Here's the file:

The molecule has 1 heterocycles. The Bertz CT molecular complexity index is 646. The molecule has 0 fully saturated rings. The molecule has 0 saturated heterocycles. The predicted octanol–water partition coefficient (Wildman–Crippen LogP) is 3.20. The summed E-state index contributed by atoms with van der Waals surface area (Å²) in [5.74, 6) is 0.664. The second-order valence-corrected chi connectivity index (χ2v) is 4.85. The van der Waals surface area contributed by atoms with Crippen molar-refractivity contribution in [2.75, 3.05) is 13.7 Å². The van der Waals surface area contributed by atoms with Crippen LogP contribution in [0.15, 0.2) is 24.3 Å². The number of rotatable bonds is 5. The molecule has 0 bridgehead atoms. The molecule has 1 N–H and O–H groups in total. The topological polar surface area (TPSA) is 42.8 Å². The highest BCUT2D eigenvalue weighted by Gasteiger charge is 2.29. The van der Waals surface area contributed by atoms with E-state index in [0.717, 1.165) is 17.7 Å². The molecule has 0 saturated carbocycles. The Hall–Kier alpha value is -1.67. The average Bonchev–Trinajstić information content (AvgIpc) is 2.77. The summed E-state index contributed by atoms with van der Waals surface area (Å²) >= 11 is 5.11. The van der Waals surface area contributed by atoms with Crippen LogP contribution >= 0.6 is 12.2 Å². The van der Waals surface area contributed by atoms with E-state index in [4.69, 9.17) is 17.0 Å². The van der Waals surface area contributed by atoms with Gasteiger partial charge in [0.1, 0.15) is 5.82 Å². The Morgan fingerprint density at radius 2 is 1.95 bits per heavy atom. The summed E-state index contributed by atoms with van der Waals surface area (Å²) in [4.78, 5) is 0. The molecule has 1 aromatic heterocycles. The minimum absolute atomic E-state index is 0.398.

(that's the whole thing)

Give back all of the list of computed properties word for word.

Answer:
The molecule has 1 heterocycles. The Bertz CT molecular complexity index is 646. The molecule has 0 fully saturated rings. The molecule has 0 saturated heterocycles. The predicted octanol–water partition coefficient (Wildman–Crippen LogP) is 3.20. The summed E-state index contributed by atoms with van der Waals surface area (Å²) in [5.74, 6) is 0.664. The second-order valence-corrected chi connectivity index (χ2v) is 4.85. The van der Waals surface area contributed by atoms with Crippen molar-refractivity contribution in [2.75, 3.05) is 13.7 Å². The van der Waals surface area contributed by atoms with Crippen LogP contribution in [0.15, 0.2) is 24.3 Å². The number of rotatable bonds is 5. The molecule has 0 bridgehead atoms. The molecule has 1 N–H and O–H groups in total. The topological polar surface area (TPSA) is 42.8 Å². The highest BCUT2D eigenvalue weighted by Gasteiger charge is 2.29. The van der Waals surface area contributed by atoms with E-state index in [0.717, 1.165) is 17.7 Å². The molecule has 0 saturated carbocycles. The Hall–Kier alpha value is -1.67. The average Bonchev–Trinajstić information content (AvgIpc) is 2.77. The summed E-state index contributed by atoms with van der Waals surface area (Å²) >= 11 is 5.11. The van der Waals surface area contributed by atoms with Crippen LogP contribution >= 0.6 is 12.2 Å². The van der Waals surface area contributed by atoms with E-state index in [4.69, 9.17) is 17.0 Å². The van der Waals surface area contributed by atoms with Gasteiger partial charge in [0.1, 0.15) is 5.82 Å². The Morgan fingerprint density at radius 2 is 1.95 bits per heavy atom. The summed E-state index contributed by atoms with van der Waals surface area (Å²) in [4.78, 5) is 0. The molecule has 1 aromatic heterocycles. The minimum absolute atomic E-state index is 0.398.